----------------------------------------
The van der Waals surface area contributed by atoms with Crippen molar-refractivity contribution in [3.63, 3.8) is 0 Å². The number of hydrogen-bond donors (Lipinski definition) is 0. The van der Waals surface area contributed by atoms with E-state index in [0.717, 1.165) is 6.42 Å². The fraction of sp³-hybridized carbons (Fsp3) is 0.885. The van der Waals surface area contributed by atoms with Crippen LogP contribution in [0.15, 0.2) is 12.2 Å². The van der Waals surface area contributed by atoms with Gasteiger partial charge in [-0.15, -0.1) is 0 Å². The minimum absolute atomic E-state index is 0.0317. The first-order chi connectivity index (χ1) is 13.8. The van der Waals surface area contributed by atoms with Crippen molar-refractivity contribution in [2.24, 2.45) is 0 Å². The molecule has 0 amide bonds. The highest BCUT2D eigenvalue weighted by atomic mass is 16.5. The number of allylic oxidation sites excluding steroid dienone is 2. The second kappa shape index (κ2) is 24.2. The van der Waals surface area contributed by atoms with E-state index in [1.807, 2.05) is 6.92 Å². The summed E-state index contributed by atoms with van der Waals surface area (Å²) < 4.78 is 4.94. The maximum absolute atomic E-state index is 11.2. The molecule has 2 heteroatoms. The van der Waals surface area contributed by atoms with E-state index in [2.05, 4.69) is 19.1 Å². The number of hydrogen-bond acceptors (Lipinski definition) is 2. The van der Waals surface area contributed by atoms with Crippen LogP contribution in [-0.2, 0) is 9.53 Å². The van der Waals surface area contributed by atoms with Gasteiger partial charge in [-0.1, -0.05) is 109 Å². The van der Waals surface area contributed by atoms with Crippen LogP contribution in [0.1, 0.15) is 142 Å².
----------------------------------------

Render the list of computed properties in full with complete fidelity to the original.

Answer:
The van der Waals surface area contributed by atoms with Crippen molar-refractivity contribution in [3.63, 3.8) is 0 Å². The number of hydrogen-bond donors (Lipinski definition) is 0. The van der Waals surface area contributed by atoms with E-state index in [0.717, 1.165) is 6.42 Å². The fraction of sp³-hybridized carbons (Fsp3) is 0.885. The van der Waals surface area contributed by atoms with Crippen LogP contribution in [0.15, 0.2) is 12.2 Å². The van der Waals surface area contributed by atoms with Gasteiger partial charge in [-0.15, -0.1) is 0 Å². The minimum absolute atomic E-state index is 0.0317. The first-order chi connectivity index (χ1) is 13.8. The van der Waals surface area contributed by atoms with Crippen molar-refractivity contribution in [2.24, 2.45) is 0 Å². The molecule has 0 amide bonds. The highest BCUT2D eigenvalue weighted by atomic mass is 16.5. The number of allylic oxidation sites excluding steroid dienone is 2. The second kappa shape index (κ2) is 24.2. The van der Waals surface area contributed by atoms with E-state index in [1.807, 2.05) is 6.92 Å². The summed E-state index contributed by atoms with van der Waals surface area (Å²) < 4.78 is 4.94. The maximum absolute atomic E-state index is 11.2. The molecule has 2 heteroatoms. The van der Waals surface area contributed by atoms with E-state index in [2.05, 4.69) is 19.1 Å². The number of hydrogen-bond acceptors (Lipinski definition) is 2. The van der Waals surface area contributed by atoms with Crippen LogP contribution in [-0.2, 0) is 9.53 Å². The van der Waals surface area contributed by atoms with Gasteiger partial charge in [-0.1, -0.05) is 109 Å². The van der Waals surface area contributed by atoms with Crippen LogP contribution in [0.1, 0.15) is 142 Å².